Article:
Blockchain-based records then cannot be tampered with, which is what makes the technology an excellent tool for financial applications. Capital One, with blockchain company Gem, is already implementing this value to create smoother transactions between payers and providers, resulting in an easier way to facilitate the complex processes in place to administer healthcare benefits and process claims and payments.
Change Healthcare is another player in applying blockchain to healthcare revenue cycle management. The goal of their blockchain-enabled service is to improve claims processing and enable secure payment transactions, thereby boosting the cycle’s efficiency.
When all this data is stored in the blockchain, security and transparency are enhanced and fraud is less likely to slip through. Payers can easily access both patient records and that patient’s approved provider with blockchain, making it much easier to locate possible fraudulent claims. This is a way to be proactive with fraud, instead of reactive, something the industry has struggled with considerably.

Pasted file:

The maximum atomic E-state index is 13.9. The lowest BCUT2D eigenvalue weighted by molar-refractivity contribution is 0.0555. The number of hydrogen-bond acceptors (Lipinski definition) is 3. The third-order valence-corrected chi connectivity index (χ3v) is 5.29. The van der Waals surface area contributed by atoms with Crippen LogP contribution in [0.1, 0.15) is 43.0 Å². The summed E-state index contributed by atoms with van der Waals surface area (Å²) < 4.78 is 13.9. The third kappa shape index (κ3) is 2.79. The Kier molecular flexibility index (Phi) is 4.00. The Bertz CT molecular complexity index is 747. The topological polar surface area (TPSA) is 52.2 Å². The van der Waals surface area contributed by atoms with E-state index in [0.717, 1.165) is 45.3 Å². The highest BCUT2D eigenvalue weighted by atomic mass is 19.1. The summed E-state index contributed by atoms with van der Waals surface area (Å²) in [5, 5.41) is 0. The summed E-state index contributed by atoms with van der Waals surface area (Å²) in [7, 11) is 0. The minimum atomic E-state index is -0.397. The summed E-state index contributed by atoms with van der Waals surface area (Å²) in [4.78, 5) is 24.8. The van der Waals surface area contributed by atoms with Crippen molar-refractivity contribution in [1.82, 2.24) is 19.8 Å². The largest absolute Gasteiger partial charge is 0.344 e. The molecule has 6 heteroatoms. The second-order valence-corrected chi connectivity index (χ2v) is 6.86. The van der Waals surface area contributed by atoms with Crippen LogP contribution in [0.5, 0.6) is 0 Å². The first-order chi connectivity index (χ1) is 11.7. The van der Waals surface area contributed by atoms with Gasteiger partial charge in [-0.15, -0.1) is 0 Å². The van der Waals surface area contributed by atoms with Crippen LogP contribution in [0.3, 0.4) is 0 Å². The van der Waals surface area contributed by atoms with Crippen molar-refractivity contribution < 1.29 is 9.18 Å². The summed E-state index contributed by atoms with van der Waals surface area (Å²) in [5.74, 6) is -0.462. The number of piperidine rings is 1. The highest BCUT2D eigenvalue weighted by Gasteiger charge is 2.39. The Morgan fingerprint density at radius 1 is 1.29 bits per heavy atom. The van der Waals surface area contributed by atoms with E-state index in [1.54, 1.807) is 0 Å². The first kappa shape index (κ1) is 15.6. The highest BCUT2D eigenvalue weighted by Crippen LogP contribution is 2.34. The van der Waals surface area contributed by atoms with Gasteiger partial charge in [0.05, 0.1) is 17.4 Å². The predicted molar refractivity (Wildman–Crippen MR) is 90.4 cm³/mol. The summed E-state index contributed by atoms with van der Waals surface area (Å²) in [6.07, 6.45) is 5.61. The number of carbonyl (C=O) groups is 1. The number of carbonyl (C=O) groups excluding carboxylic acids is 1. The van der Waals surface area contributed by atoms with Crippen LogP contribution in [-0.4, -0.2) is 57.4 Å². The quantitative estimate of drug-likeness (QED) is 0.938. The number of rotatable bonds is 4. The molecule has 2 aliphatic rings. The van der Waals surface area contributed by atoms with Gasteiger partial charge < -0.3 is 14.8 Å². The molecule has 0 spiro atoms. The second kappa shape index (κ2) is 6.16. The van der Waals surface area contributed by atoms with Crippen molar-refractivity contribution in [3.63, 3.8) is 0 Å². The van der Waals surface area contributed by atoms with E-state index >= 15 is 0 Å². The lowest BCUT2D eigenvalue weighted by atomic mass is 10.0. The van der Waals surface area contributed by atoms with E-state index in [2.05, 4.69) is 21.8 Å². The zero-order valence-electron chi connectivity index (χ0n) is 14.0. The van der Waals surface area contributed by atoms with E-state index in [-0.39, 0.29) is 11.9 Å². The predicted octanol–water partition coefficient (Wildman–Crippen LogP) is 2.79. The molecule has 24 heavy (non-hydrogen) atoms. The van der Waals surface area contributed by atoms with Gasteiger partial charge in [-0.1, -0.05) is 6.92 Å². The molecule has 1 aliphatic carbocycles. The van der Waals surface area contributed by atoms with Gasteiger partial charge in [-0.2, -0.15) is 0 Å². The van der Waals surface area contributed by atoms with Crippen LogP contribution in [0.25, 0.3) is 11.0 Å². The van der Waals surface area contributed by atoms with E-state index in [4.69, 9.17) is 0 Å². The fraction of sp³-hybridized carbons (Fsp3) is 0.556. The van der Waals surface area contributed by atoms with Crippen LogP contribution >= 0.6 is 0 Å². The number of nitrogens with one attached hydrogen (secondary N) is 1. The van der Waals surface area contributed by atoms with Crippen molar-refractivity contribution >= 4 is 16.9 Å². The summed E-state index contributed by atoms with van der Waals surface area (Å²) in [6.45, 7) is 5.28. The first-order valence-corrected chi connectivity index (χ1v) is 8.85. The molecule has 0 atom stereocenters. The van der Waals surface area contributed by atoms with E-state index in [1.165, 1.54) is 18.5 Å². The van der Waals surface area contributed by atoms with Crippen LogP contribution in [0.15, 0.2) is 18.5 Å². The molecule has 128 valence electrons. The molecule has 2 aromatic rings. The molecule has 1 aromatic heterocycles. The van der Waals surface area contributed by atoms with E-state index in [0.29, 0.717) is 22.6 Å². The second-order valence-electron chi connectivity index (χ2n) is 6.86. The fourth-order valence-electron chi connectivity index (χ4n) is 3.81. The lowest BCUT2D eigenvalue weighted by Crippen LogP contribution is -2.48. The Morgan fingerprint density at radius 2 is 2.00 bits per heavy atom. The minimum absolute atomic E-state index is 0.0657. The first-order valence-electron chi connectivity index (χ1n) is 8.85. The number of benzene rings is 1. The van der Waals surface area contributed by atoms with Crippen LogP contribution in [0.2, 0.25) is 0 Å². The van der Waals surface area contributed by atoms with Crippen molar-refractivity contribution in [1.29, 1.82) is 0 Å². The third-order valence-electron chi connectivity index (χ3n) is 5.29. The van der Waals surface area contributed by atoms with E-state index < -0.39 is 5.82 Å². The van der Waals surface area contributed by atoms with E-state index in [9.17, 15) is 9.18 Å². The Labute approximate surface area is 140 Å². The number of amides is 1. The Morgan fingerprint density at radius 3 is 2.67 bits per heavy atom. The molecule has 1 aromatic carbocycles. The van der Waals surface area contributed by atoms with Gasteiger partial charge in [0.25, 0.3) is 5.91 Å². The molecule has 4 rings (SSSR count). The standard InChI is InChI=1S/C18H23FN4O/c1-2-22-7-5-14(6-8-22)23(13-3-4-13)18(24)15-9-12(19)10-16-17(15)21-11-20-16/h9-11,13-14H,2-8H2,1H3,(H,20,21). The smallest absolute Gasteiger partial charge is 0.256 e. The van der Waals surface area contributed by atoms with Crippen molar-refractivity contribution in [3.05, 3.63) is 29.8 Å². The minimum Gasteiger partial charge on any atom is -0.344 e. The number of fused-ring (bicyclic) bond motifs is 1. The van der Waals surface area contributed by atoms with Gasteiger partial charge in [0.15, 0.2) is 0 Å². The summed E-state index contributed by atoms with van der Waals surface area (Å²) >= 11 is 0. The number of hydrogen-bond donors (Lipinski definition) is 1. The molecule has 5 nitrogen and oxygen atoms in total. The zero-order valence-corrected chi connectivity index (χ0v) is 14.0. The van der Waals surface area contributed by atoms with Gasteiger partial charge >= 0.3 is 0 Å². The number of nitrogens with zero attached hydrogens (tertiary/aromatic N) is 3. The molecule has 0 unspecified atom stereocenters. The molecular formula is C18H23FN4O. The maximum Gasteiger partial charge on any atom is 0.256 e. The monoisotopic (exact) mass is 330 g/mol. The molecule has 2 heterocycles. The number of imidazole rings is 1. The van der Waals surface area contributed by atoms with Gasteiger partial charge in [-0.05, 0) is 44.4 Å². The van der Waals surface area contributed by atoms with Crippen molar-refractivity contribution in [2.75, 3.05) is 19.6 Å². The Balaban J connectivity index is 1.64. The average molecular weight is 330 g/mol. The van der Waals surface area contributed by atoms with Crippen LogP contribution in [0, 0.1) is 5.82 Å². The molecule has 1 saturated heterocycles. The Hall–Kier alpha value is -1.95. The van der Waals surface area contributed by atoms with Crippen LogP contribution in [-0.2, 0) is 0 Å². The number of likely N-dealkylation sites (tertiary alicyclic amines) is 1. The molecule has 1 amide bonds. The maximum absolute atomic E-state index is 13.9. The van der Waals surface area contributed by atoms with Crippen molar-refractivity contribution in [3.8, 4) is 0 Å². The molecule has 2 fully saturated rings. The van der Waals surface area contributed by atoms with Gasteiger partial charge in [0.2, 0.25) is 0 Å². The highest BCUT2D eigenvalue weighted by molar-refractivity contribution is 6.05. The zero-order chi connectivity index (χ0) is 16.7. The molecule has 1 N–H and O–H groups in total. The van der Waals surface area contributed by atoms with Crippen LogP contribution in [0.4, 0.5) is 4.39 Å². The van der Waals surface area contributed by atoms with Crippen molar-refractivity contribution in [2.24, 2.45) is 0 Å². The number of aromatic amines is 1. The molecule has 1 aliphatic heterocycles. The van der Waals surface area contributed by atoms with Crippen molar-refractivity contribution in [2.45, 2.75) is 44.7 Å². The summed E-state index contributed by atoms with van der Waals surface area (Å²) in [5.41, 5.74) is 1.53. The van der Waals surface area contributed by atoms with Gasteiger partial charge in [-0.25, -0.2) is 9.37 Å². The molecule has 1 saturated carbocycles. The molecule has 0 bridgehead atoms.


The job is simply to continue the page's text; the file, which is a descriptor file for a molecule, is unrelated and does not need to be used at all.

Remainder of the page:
Health Information Exchange
Big data challenges plague the healthcare industry. As a whole, healthcare is known as an industry with major inefficiencies when it comes to collecting, verifying and sharing important data related to the delivery and payment of healthcare services. When providers don’t have access to data, it makes care collaboration that much harder, if not impossible. Working in a data silo leads to physicians doubling up on data entry, often repeating labs or imaging studies or worse missing insights on previously diagnosed conditions. Digital data has the potential to eliminate these burdens and risks. This challenge is ideal for healthcare blockchain solutions.